Oct 142007
Authors: Ricki Dugdale

The Strikic family has been in the United States for almost 13 years. But their story actually begins in Bosnia, where husband and wife met in a refugee camp in Croatia, one of the many camps both were forced into. Now, 13 years after moving to the United States and almost two decades after the war in Bosnia began, the family of three has finally moved into the house they can call home.

Time of war

When the war in Bosnia began in the early 90s, Jasmina Strikic was in Bosnia for more than six months before she decided she would be safer in a refugee camp.

“I was shuffled from refugee camp to refugee camp in Croatia, where it was obviously peaceful,” Jasmina Strikic said.

While in her final camp, Jasmina Strikic met Davor Strikic and the two were later married. They soon made plans to leave behind the burdens of war.

“After war stops, we can’t be in refugee camps anymore, so the Croatian government was wondering what should they do with refugees right now,” Jasmina Strikic said. “One option was to go to the Capitol of Croatia and prepare your papers and pay a big amount of money to get your papers ready and go to the U.S.”

Already having family in the United States made it easier for the two of them to get their affairs in order and begin the immigration process.

“If we stayed in Bosnia, we would have been in separate towns, and we didn’t have a home anymore,” Jasmina Strikic said. “America just seemed logical.”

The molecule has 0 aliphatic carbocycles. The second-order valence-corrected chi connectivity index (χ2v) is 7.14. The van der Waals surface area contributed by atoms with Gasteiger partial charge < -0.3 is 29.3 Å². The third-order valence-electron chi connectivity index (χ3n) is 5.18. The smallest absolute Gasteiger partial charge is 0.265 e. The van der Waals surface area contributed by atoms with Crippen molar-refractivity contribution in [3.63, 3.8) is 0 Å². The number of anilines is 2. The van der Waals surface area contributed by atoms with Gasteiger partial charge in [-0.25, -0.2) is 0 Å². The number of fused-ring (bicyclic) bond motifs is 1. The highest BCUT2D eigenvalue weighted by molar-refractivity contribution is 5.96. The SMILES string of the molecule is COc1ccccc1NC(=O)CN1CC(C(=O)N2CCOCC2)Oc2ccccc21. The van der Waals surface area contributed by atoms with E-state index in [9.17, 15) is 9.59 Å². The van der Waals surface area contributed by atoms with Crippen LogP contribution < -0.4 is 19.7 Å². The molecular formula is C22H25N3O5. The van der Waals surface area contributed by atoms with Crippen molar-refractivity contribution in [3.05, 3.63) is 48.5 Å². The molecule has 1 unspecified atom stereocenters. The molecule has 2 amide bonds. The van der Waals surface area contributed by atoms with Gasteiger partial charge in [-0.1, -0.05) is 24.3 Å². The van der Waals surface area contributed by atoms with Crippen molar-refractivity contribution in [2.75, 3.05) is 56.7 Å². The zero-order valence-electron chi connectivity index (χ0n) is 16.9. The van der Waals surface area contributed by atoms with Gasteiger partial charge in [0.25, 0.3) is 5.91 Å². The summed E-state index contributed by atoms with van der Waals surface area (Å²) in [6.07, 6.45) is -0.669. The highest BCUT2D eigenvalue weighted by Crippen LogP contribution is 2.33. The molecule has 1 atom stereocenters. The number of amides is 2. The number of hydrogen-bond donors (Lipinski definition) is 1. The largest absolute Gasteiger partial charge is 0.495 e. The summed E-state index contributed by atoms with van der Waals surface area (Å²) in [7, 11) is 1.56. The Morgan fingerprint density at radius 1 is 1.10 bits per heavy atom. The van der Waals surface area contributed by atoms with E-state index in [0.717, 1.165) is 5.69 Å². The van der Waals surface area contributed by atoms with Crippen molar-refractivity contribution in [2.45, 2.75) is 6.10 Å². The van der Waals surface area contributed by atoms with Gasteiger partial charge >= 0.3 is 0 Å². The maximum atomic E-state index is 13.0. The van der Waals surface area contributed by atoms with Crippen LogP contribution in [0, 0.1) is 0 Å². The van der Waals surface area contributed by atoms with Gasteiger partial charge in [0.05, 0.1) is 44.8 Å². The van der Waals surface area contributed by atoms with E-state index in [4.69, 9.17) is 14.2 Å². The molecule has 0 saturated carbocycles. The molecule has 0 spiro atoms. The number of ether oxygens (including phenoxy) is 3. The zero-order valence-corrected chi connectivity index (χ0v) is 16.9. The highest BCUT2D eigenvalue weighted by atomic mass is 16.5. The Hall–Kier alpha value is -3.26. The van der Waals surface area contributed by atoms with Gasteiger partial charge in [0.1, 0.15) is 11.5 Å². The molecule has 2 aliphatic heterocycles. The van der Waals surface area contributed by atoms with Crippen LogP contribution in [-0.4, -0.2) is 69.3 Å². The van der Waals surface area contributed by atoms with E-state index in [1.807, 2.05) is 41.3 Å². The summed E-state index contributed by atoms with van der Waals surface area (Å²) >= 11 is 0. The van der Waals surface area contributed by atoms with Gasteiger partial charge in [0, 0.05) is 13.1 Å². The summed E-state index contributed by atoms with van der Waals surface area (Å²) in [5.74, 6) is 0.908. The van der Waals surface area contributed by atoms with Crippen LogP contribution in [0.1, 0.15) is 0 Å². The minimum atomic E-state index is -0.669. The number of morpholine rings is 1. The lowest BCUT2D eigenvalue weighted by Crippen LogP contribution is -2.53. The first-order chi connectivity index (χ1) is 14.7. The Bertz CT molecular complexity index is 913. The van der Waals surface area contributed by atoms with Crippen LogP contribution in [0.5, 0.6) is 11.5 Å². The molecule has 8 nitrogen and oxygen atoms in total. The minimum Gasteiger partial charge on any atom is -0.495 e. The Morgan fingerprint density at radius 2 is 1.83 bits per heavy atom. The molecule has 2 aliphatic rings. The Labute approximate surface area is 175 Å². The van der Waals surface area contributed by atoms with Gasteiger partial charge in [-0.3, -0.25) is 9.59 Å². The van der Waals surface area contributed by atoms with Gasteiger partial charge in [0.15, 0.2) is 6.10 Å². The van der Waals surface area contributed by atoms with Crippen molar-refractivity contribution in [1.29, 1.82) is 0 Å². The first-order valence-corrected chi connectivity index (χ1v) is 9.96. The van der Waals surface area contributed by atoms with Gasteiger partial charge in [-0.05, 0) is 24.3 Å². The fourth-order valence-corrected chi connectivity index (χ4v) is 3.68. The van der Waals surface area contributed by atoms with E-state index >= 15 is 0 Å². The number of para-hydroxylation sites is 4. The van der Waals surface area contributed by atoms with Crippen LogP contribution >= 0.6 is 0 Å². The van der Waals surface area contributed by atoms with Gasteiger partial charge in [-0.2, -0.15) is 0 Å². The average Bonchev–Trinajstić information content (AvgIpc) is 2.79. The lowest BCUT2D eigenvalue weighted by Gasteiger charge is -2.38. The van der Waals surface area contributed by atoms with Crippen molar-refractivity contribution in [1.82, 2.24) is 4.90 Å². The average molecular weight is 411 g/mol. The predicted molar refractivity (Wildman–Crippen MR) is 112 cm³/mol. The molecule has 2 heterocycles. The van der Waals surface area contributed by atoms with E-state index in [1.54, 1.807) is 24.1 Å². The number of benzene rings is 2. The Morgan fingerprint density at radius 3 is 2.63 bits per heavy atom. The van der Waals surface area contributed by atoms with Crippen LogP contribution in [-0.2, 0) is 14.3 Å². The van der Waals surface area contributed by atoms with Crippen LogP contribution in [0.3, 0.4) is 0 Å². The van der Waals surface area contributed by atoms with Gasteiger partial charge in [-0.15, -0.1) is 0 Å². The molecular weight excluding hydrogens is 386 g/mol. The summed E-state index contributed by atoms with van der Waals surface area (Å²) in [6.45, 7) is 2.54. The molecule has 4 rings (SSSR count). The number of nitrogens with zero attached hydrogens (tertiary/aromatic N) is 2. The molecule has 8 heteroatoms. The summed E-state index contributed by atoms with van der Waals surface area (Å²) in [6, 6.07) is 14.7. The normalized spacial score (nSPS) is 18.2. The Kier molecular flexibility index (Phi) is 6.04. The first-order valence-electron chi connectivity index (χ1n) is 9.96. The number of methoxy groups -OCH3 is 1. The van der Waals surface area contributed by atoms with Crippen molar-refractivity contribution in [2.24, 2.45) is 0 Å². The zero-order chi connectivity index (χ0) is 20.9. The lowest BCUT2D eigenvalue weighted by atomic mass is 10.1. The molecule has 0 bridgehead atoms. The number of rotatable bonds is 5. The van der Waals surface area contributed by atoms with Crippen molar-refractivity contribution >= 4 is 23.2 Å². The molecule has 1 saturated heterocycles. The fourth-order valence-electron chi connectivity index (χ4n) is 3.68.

Having to recall countless memories of their hardships, the Strikics spent a year filling out paperwork and sitting through interviews with representatives from the U.S.

“You have to tell them your war story, what you’ve been through and then he decides if you’re worthy enough to come to U.S., if you went through bad enough stuff,” Jasmina Strikic said. “The hardest part was you have to go through all these memories and through all these bad things that happened to you or your family and you have to say it all.”

Hard times continue

Once in the United States, the Strikics were faced with the difficulties of learning a new language and trying to support a struggling family.

Even after four months of English as a Second Language (ESL) classes, Jasmina and Davor Strikic were still struggling with the language barrier, they said.